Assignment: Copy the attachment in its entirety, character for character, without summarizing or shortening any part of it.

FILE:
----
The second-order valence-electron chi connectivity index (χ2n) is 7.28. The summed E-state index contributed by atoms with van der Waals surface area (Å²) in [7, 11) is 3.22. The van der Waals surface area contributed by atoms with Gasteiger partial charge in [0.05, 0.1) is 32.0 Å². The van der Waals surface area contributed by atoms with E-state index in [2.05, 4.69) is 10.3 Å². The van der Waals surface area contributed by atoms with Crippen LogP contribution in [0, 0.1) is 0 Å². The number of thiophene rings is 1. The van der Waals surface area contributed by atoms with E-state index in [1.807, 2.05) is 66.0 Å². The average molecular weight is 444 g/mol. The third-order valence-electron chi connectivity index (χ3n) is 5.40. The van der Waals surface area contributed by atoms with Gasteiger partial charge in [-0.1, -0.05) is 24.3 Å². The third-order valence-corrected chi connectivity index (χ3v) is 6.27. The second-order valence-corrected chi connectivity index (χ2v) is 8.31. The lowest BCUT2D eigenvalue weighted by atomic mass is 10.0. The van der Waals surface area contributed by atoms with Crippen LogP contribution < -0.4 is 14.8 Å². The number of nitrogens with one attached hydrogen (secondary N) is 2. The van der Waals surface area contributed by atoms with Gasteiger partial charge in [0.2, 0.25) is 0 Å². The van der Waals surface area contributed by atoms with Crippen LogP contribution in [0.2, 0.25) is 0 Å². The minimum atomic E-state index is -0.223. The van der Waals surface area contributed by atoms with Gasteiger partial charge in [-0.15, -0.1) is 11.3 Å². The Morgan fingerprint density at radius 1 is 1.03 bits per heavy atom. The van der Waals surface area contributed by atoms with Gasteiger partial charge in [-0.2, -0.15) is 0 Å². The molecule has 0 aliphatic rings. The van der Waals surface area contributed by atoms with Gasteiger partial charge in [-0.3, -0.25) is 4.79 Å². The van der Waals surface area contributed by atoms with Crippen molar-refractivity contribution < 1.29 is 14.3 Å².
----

The second-order valence-electron chi connectivity index (χ2n) is 7.28. The summed E-state index contributed by atoms with van der Waals surface area (Å²) in [7, 11) is 3.22. The van der Waals surface area contributed by atoms with Gasteiger partial charge in [0.05, 0.1) is 32.0 Å². The van der Waals surface area contributed by atoms with E-state index in [2.05, 4.69) is 10.3 Å². The van der Waals surface area contributed by atoms with Crippen LogP contribution in [0, 0.1) is 0 Å². The number of thiophene rings is 1. The van der Waals surface area contributed by atoms with E-state index in [1.807, 2.05) is 66.0 Å². The average molecular weight is 444 g/mol. The third-order valence-electron chi connectivity index (χ3n) is 5.40. The van der Waals surface area contributed by atoms with Gasteiger partial charge in [-0.1, -0.05) is 24.3 Å². The third-order valence-corrected chi connectivity index (χ3v) is 6.27. The second-order valence-corrected chi connectivity index (χ2v) is 8.31. The lowest BCUT2D eigenvalue weighted by atomic mass is 10.0. The van der Waals surface area contributed by atoms with Crippen LogP contribution < -0.4 is 14.8 Å². The number of nitrogens with one attached hydrogen (secondary N) is 2. The van der Waals surface area contributed by atoms with Gasteiger partial charge in [0.2, 0.25) is 0 Å². The van der Waals surface area contributed by atoms with Crippen LogP contribution in [0.2, 0.25) is 0 Å². The minimum atomic E-state index is -0.223. The van der Waals surface area contributed by atoms with Gasteiger partial charge in [-0.15, -0.1) is 11.3 Å². The Morgan fingerprint density at radius 1 is 1.03 bits per heavy atom. The van der Waals surface area contributed by atoms with Gasteiger partial charge in [-0.2, -0.15) is 0 Å². The molecule has 0 aliphatic rings. The van der Waals surface area contributed by atoms with Gasteiger partial charge in [-0.3, -0.25) is 4.79 Å². The van der Waals surface area contributed by atoms with Crippen molar-refractivity contribution < 1.29 is 14.3 Å².